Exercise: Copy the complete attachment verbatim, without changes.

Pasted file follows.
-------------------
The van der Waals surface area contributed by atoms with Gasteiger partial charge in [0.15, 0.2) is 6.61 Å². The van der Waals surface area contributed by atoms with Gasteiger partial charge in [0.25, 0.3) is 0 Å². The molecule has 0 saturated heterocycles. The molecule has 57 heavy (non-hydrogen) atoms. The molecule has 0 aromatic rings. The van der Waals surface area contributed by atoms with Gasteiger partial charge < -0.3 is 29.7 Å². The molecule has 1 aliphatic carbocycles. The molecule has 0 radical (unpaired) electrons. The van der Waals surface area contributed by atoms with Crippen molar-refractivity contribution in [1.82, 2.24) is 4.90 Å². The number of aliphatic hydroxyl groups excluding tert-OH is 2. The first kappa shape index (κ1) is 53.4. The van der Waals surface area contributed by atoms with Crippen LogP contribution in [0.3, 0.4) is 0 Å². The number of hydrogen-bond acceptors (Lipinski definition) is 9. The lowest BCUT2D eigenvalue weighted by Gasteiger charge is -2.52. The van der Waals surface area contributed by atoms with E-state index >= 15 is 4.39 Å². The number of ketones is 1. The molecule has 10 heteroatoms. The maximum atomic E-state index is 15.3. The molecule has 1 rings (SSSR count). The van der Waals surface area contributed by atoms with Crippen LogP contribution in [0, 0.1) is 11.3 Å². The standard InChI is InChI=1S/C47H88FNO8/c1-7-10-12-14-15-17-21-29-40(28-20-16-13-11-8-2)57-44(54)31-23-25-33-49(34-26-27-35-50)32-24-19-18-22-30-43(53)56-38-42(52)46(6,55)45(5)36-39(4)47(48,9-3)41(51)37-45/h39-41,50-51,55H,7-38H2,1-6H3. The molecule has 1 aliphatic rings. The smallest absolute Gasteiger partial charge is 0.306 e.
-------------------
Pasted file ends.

The van der Waals surface area contributed by atoms with Gasteiger partial charge in [0.15, 0.2) is 6.61 Å². The van der Waals surface area contributed by atoms with Gasteiger partial charge in [0.25, 0.3) is 0 Å². The molecule has 0 saturated heterocycles. The molecule has 57 heavy (non-hydrogen) atoms. The molecule has 0 aromatic rings. The van der Waals surface area contributed by atoms with Gasteiger partial charge < -0.3 is 29.7 Å². The molecule has 1 aliphatic carbocycles. The molecule has 0 radical (unpaired) electrons. The van der Waals surface area contributed by atoms with Crippen molar-refractivity contribution in [1.82, 2.24) is 4.90 Å². The number of aliphatic hydroxyl groups excluding tert-OH is 2. The first kappa shape index (κ1) is 53.4. The van der Waals surface area contributed by atoms with Crippen LogP contribution in [0.3, 0.4) is 0 Å². The number of hydrogen-bond acceptors (Lipinski definition) is 9. The lowest BCUT2D eigenvalue weighted by Gasteiger charge is -2.52. The van der Waals surface area contributed by atoms with E-state index >= 15 is 4.39 Å². The number of ketones is 1. The molecule has 10 heteroatoms. The maximum atomic E-state index is 15.3. The molecule has 1 rings (SSSR count). The van der Waals surface area contributed by atoms with Crippen LogP contribution in [0, 0.1) is 11.3 Å². The standard InChI is InChI=1S/C47H88FNO8/c1-7-10-12-14-15-17-21-29-40(28-20-16-13-11-8-2)57-44(54)31-23-25-33-49(34-26-27-35-50)32-24-19-18-22-30-43(53)56-38-42(52)46(6,55)45(5)36-39(4)47(48,9-3)41(51)37-45/h39-41,50-51,55H,7-38H2,1-6H3. The molecule has 1 aliphatic rings. The smallest absolute Gasteiger partial charge is 0.306 e.